Get 20M+ Full-Text Papers For Less Than $1.50/day. Start a 14-Day Trial for You or Your Team.

Learn More →

Customers’ emotion regulation strategies in service failure encounters

Customers’ emotion regulation strategies in service failure encounters PurposeThe purpose of this paper is twofold: first, to determine the role of emotions in customer evaluation of service failures; and second, to examine how customers’ emotion regulation impacts customer satisfaction and behavioural responses (e.g. repurchase intentions and negative word-of-mouth).Design/methodology/approachA scenario-based survey was used to elicit responses in a hospitality setting. Structural equation modelling and hierarchical regression analysis were used to test the proposed hypotheses.FindingsResults show that both positive and negative emotions mediate the relationship between perceived injustice and customer satisfaction. The emotion regulation of customers through suppression and reappraisal influences the effects of satisfaction on both negative word-of-mouth and repurchase intentions.Practical implicationsThis study advances service managers’ understanding of customer experience during service failure by demonstrating how emotion regulation influences customer response behaviours. With a better understanding of customers’ emotion regulation strategies, managers and frontline employees can more effectively develop and execute recovery strategies which adapt to customer emotions while eliciting more satisfying outcomes.Originality/valueThis research is one of the first to examine the moderating role of customers’ emotion regulation strategies in determining their behavioural responses. Conducted in the hospitality services context, this study provides support for relationships among perceived injustice, customer emotions, emotion regulation, customer satisfaction, negative word-of-mouth and repurchase intentions. http://www.deepdyve.com/assets/images/DeepDyve-Logo-lg.png European Journal of Marketing Emerald Publishing

Customers’ emotion regulation strategies in service failure encounters

Loading next page...
 
/lp/emerald-publishing/customers-emotion-regulation-strategies-in-service-failure-encounters-zqfJzV0FZm
Publisher
Emerald Publishing
Copyright
Copyright © Emerald Group Publishing Limited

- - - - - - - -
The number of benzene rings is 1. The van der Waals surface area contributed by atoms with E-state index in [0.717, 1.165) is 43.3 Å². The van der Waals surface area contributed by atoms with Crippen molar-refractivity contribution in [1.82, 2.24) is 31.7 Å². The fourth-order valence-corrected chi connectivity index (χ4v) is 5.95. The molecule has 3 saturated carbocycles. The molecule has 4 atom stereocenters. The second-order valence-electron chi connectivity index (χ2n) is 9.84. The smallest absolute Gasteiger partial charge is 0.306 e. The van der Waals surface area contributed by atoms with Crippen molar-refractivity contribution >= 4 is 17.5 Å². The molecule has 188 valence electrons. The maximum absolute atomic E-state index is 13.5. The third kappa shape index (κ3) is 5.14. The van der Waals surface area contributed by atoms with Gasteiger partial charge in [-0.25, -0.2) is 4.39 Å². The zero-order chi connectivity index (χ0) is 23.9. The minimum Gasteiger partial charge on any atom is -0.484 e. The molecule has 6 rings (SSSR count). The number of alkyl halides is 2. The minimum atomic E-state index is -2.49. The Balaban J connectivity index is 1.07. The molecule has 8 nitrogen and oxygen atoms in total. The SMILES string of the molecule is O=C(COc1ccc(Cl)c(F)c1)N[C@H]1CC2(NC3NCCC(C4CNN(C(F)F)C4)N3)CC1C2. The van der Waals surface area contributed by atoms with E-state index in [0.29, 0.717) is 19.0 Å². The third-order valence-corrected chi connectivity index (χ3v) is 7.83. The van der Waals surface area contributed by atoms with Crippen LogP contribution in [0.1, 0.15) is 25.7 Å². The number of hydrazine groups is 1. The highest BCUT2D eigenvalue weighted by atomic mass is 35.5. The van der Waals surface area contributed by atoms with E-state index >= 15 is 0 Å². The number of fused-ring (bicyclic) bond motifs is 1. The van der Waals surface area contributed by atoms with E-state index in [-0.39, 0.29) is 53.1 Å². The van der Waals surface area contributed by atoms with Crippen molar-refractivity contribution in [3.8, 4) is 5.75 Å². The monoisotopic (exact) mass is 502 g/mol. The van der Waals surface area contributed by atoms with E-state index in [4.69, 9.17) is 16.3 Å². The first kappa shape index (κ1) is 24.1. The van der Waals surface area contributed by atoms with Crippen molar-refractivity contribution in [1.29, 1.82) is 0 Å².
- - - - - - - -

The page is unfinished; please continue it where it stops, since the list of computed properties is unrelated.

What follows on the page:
ISSN
0309-0566
DOI
10.1108/EJM-03-2015-0169
Publisher site
See Article on Publisher Site

Abstract

PurposeThe purpose of this paper is twofold: first, to determine the role of emotions in customer evaluation of service failures; and second, to examine how customers’ emotion regulation impacts customer satisfaction and behavioural responses (e.g. repurchase intentions and negative word-of-mouth).Design/methodology/approachA scenario-based survey was used to elicit responses in a hospitality setting. Structural equation modelling and hierarchical regression analysis were used to test the proposed hypotheses.FindingsResults show that both positive and negative emotions mediate the relationship between perceived injustice and customer satisfaction. The emotion regulation of customers through suppression and reappraisal influences the effects of satisfaction on both negative word-of-mouth and repurchase intentions.Practical implicationsThis study advances service managers’ understanding of customer experience during service failure by demonstrating how emotion regulation influences customer response behaviours. With a better understanding of customers’ emotion regulation strategies, managers and frontline employees can more effectively develop and execute recovery strategies which adapt to customer emotions while eliciting more satisfying outcomes.Originality/valueThis research is one of the first to examine the moderating role of customers’ emotion regulation strategies in determining their behavioural responses. Conducted in the hospitality services context, this study provides support for relationships among perceived injustice, customer emotions, emotion regulation, customer satisfaction, negative word-of-mouth and repurchase intentions.

Journal

European Journal of MarketingEmerald Publishing

Published: May 8, 2017

References